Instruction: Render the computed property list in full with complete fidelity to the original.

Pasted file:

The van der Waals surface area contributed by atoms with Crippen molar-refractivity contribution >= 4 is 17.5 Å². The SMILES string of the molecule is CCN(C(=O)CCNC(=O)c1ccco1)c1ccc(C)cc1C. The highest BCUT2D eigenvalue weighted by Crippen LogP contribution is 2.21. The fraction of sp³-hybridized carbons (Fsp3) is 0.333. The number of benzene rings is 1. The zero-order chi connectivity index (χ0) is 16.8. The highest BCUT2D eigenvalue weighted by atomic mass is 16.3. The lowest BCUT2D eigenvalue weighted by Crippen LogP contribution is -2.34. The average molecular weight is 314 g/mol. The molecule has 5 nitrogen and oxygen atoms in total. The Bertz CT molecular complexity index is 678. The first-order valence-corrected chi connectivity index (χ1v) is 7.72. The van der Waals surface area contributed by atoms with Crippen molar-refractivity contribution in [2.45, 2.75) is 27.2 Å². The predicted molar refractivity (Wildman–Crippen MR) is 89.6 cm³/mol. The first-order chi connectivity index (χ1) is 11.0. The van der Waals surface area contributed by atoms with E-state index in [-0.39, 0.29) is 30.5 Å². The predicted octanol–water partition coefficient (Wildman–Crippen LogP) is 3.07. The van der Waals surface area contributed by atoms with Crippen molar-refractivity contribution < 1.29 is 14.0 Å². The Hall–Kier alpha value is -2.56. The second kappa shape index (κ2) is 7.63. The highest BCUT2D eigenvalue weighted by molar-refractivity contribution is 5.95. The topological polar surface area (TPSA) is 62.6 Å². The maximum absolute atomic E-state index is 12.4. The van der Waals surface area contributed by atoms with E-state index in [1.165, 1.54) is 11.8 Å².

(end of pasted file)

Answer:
The van der Waals surface area contributed by atoms with Crippen molar-refractivity contribution >= 4 is 17.5 Å². The SMILES string of the molecule is CCN(C(=O)CCNC(=O)c1ccco1)c1ccc(C)cc1C. The highest BCUT2D eigenvalue weighted by Crippen LogP contribution is 2.21. The fraction of sp³-hybridized carbons (Fsp3) is 0.333. The number of benzene rings is 1. The zero-order chi connectivity index (χ0) is 16.8. The highest BCUT2D eigenvalue weighted by atomic mass is 16.3. The lowest BCUT2D eigenvalue weighted by Crippen LogP contribution is -2.34. The average molecular weight is 314 g/mol. The molecule has 5 nitrogen and oxygen atoms in total. The Bertz CT molecular complexity index is 678. The first-order valence-corrected chi connectivity index (χ1v) is 7.72. The van der Waals surface area contributed by atoms with Crippen molar-refractivity contribution in [2.45, 2.75) is 27.2 Å². The predicted molar refractivity (Wildman–Crippen MR) is 89.6 cm³/mol. The first-order chi connectivity index (χ1) is 11.0. The van der Waals surface area contributed by atoms with E-state index in [-0.39, 0.29) is 30.5 Å². The predicted octanol–water partition coefficient (Wildman–Crippen LogP) is 3.07. The van der Waals surface area contributed by atoms with Crippen molar-refractivity contribution < 1.29 is 14.0 Å². The Hall–Kier alpha value is -2.56. The second kappa shape index (κ2) is 7.63. The highest BCUT2D eigenvalue weighted by molar-refractivity contribution is 5.95. The topological polar surface area (TPSA) is 62.6 Å². The maximum absolute atomic E-state index is 12.4. The van der Waals surface area contributed by atoms with E-state index in [1.165, 1.54) is 11.8 Å².